Is Obama really a socialist? Yes, he really -- really, really -- is.
He wants to "redistribute the wealth," as he told Joe the Plumber (Wurzelbacher). Also, he wants government to play a dominant role in the banking industry, health care, education, and energy. Moreover, he wants to send out hundreds of billion in "tax cuts" to people who don't pay federal income taxes. If that isn't the illustration of a socialist, what is? Of course, socialism is not about solving society's problems. It's about sending other people's money to individuals who will reward you with their votes.
Why don't our beloved Republicans -- including the increasingly clueless John McCain -- put it just that simply? Why don't they explain in 50-100 words or less why Obama is proposing socialism that will strange the private enterprise system? And why don't they then use another 50-100 words or so to explain to the American people why Obama's initiatives will not work? Finally, why don't use yet another 50-100 words or so to give Americans some compelling alternatives. It would add up -- max-- to 300 words.
Why the emphasis on 50-100 words, about the amount that would fit comfortably on a five-by-eight card? Frankly, because Americans are busy people. They aren'tt going to give politicians much time to make their case. Nor should they. American writer Henry David Thoreau had as his motto "simply, simplify, simplify." We must heed those, well, simple words.
Today, I'm going to use health care as an example. Obama has "set aside" $684 billion for his health care plan. How he arrived at that number -- why not $685 billion? -- we aren't told. We also haven't beeb informed what it will be used for. In other words, it sounds a whole lot like the original "TARP," with its $700 billion urgently needed for . . . something or other.
On health care, I used to make a tongue-in-cheek comment: "If we put Wal-Mart in charge of American health care, costs would go down . . . and service would go up." Well, Wal-Mart has been in the health care business for a while. It now offers some 400 generic (prescription) drugs for $4 each.
A number of other drug providers, including Target and Giant Eagle, a food and pharmacy concern in my area, have followed suit. In fact, Giant Eagle was giving away certain anti-infection drugs (generic penicilin) for . . . free.
In fact, mail order houses, like the one my wife and I use, have followed suit by making ALL generics available for zero co-payment. That saves my wife and me approximately $900 a year -- and strikes a major blow for keeping the nation's health costs down.
When it comes to health care -- and pharmaceuticals are a big part of it -- you really can't do much better than free. Of course, Wal-Mart also offers vision care and glasses at super-competitive prices. Thus, right after you're buying groceries at the best prices in town, you can stop by conveniently and pick out a new pair of spectacles.
Wal-Mart has also come up with a new cost-cutting, service-enhancing program. At a growing number of locations, it offer "virtual care" (using web cams). A man or woman comes in and is greeted by a para-medic, who excels at things like popping thermometers in their mouths and taking their blood pressure.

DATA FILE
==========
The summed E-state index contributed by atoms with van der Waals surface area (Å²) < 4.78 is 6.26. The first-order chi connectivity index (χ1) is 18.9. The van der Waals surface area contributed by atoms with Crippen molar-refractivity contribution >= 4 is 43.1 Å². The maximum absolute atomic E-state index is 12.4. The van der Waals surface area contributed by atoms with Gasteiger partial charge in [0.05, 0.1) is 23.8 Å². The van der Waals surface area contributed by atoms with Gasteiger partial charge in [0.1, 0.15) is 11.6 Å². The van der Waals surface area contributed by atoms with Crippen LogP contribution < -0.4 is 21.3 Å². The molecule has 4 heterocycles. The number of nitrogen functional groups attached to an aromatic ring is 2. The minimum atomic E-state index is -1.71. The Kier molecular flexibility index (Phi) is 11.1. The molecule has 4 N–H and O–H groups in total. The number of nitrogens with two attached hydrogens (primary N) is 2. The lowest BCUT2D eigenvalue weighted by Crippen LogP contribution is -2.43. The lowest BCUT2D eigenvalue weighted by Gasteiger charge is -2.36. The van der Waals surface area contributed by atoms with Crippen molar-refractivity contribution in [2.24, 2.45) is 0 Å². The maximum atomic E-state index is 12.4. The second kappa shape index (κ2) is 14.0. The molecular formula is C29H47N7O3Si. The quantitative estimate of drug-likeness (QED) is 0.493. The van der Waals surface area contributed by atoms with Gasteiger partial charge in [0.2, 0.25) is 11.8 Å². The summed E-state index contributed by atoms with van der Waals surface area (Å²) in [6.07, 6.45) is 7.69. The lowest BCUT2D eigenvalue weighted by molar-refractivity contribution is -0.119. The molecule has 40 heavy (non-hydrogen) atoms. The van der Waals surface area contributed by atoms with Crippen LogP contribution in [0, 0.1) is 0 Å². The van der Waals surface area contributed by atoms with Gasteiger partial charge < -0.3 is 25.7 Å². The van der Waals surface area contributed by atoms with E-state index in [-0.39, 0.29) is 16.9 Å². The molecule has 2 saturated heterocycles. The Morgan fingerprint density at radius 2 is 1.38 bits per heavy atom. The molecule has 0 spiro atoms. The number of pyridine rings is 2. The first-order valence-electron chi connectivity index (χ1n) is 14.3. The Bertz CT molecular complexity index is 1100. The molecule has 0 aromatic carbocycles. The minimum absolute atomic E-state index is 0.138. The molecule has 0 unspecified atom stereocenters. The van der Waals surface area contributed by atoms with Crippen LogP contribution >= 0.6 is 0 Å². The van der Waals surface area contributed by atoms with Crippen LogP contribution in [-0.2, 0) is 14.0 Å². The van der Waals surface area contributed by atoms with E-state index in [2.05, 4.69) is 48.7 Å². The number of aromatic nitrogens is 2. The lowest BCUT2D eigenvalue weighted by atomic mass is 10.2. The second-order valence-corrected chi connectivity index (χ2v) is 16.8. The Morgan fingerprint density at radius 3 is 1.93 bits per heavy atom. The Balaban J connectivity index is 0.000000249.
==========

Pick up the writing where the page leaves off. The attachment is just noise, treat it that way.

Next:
The patient and paramedic are on video, seen by a doctor who's also visible. The physician monitors the actions of the paramedic, asks relevant questions, makes diagnoses, and prescribes medications. The doc could do it from home in his shorts if he so desired.
The "virtual physician" visits cost $59. That's $16 or more less than in my relatively low-cost area (western Pennsylvania). I'll told by my friend in Staten Island that regular doctor's office visits there can exceed $150. That's $91-plus more than Wal-Mart is charging.
Do I hear the words, "Wal-Mart, go nationwide?"What's going on . . . and not just at Wal-Mart? What we're seeing (with generic drugs and "virtual" physician care) is . . . innovation . . . and competition. The latter is something which has been largely lacking in the health care business for a long time.
What are Obama's plans for competition, which is so essential to driving down costs and increasing the quality of care? Surely you jest. Obama has plans to spend a huge amount of money on something or other -- after which we fear "the health problem" will be no closer to a solution.
Under the Obama Plan, in fact, the main issue confronting sick people will be which happens first: either they get to see the doctor . . . or the line is too long, and they die.
Thus, my Republican friends, my solution remains: to put Wal-Mart (or at least its business model) in charge of health care. And this time I'm not saying that tongue-in-cheek. If we go in that direction, Barack Obama may just be able to return the $684 billion to grateful taxpayers, who will then go spend it on houses, cars, and vacations, thus ending the recession.
Is solving the health crisis really this easy (well, almost this easy)? As America's favorite female Governor -- Sarah the Magnificent -- would say, "You betcha!" As my favorite poet -- well, okay, I'm him -- says, "Life, friends, is simple." (Unfortunately, politics is anything but . . . .)
On Monday? I put back on my Superman cape . . . and solve the education problem . . . again, in a low-cost, high-impact, pain-free way. I hope everyone in Washington, DC, is paying attention for a change.